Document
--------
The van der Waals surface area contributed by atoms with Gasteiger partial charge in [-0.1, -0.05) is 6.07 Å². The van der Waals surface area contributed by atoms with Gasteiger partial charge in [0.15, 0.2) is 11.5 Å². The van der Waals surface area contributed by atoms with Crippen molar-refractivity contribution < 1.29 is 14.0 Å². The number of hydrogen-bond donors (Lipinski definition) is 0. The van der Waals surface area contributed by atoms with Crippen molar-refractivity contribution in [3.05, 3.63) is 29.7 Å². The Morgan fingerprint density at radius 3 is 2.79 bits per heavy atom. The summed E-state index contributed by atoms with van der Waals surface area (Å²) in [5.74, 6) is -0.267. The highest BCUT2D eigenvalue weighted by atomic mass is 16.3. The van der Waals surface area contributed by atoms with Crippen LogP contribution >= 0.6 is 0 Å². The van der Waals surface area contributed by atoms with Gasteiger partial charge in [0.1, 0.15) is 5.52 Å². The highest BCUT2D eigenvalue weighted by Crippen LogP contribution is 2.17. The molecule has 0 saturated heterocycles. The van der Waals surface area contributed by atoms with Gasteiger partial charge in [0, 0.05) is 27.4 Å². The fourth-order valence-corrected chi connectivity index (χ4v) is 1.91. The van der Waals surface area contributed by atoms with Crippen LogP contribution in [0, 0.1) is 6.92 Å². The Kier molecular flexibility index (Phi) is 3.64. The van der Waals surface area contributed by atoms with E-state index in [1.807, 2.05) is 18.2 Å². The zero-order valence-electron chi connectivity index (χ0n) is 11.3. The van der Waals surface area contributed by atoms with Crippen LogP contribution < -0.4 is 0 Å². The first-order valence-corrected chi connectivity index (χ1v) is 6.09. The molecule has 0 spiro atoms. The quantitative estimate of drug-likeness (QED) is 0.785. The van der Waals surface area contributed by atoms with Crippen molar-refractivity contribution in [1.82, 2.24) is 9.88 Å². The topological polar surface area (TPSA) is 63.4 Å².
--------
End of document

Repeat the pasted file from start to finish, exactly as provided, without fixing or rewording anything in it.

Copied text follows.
The van der Waals surface area contributed by atoms with Gasteiger partial charge in [-0.1, -0.05) is 6.07 Å². The van der Waals surface area contributed by atoms with Gasteiger partial charge in [0.15, 0.2) is 11.5 Å². The van der Waals surface area contributed by atoms with Crippen molar-refractivity contribution < 1.29 is 14.0 Å². The number of hydrogen-bond donors (Lipinski definition) is 0. The van der Waals surface area contributed by atoms with Crippen molar-refractivity contribution in [3.05, 3.63) is 29.7 Å². The Morgan fingerprint density at radius 3 is 2.79 bits per heavy atom. The summed E-state index contributed by atoms with van der Waals surface area (Å²) in [5.74, 6) is -0.267. The highest BCUT2D eigenvalue weighted by atomic mass is 16.3. The van der Waals surface area contributed by atoms with Crippen LogP contribution >= 0.6 is 0 Å². The van der Waals surface area contributed by atoms with Gasteiger partial charge in [0.1, 0.15) is 5.52 Å². The highest BCUT2D eigenvalue weighted by Crippen LogP contribution is 2.17. The molecule has 0 saturated heterocycles. The van der Waals surface area contributed by atoms with Gasteiger partial charge in [0, 0.05) is 27.4 Å². The fourth-order valence-corrected chi connectivity index (χ4v) is 1.91. The van der Waals surface area contributed by atoms with Crippen LogP contribution in [0, 0.1) is 6.92 Å². The Kier molecular flexibility index (Phi) is 3.64. The van der Waals surface area contributed by atoms with E-state index in [1.807, 2.05) is 18.2 Å². The zero-order valence-electron chi connectivity index (χ0n) is 11.3. The van der Waals surface area contributed by atoms with Crippen LogP contribution < -0.4 is 0 Å². The first-order valence-corrected chi connectivity index (χ1v) is 6.09. The molecule has 0 spiro atoms. The quantitative estimate of drug-likeness (QED) is 0.785. The van der Waals surface area contributed by atoms with Crippen molar-refractivity contribution in [1.82, 2.24) is 9.88 Å². The topological polar surface area (TPSA) is 63.4 Å².